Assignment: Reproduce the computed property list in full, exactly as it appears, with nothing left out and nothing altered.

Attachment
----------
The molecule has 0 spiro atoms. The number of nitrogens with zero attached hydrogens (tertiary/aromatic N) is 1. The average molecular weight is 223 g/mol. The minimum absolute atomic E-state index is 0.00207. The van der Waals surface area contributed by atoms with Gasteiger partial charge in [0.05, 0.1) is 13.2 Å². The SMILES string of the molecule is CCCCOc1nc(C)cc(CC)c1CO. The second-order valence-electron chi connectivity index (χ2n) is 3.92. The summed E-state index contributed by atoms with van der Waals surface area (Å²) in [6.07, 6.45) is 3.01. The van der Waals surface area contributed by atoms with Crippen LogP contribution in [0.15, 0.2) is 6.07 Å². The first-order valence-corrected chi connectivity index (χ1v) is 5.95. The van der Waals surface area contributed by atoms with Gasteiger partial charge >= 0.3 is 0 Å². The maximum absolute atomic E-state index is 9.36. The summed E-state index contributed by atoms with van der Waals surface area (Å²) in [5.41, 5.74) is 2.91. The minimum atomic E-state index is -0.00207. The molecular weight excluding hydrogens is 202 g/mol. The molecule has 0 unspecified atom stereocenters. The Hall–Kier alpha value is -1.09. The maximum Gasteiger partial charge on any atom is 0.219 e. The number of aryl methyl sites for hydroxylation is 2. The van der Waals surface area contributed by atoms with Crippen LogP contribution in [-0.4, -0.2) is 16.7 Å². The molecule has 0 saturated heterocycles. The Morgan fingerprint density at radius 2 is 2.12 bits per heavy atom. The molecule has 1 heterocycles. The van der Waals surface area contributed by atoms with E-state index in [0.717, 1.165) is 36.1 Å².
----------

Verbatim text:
The molecule has 0 spiro atoms. The number of nitrogens with zero attached hydrogens (tertiary/aromatic N) is 1. The average molecular weight is 223 g/mol. The minimum absolute atomic E-state index is 0.00207. The van der Waals surface area contributed by atoms with Gasteiger partial charge in [0.05, 0.1) is 13.2 Å². The SMILES string of the molecule is CCCCOc1nc(C)cc(CC)c1CO. The second-order valence-electron chi connectivity index (χ2n) is 3.92. The summed E-state index contributed by atoms with van der Waals surface area (Å²) in [6.07, 6.45) is 3.01. The van der Waals surface area contributed by atoms with Crippen LogP contribution in [0.15, 0.2) is 6.07 Å². The first-order valence-corrected chi connectivity index (χ1v) is 5.95. The van der Waals surface area contributed by atoms with Gasteiger partial charge >= 0.3 is 0 Å². The maximum absolute atomic E-state index is 9.36. The summed E-state index contributed by atoms with van der Waals surface area (Å²) in [5.41, 5.74) is 2.91. The minimum atomic E-state index is -0.00207. The molecular weight excluding hydrogens is 202 g/mol. The molecule has 0 unspecified atom stereocenters. The Hall–Kier alpha value is -1.09. The maximum Gasteiger partial charge on any atom is 0.219 e. The number of aryl methyl sites for hydroxylation is 2. The van der Waals surface area contributed by atoms with Crippen LogP contribution in [-0.4, -0.2) is 16.7 Å². The molecule has 0 saturated heterocycles. The Morgan fingerprint density at radius 2 is 2.12 bits per heavy atom. The molecule has 1 heterocycles. The van der Waals surface area contributed by atoms with E-state index in [0.717, 1.165) is 36.1 Å².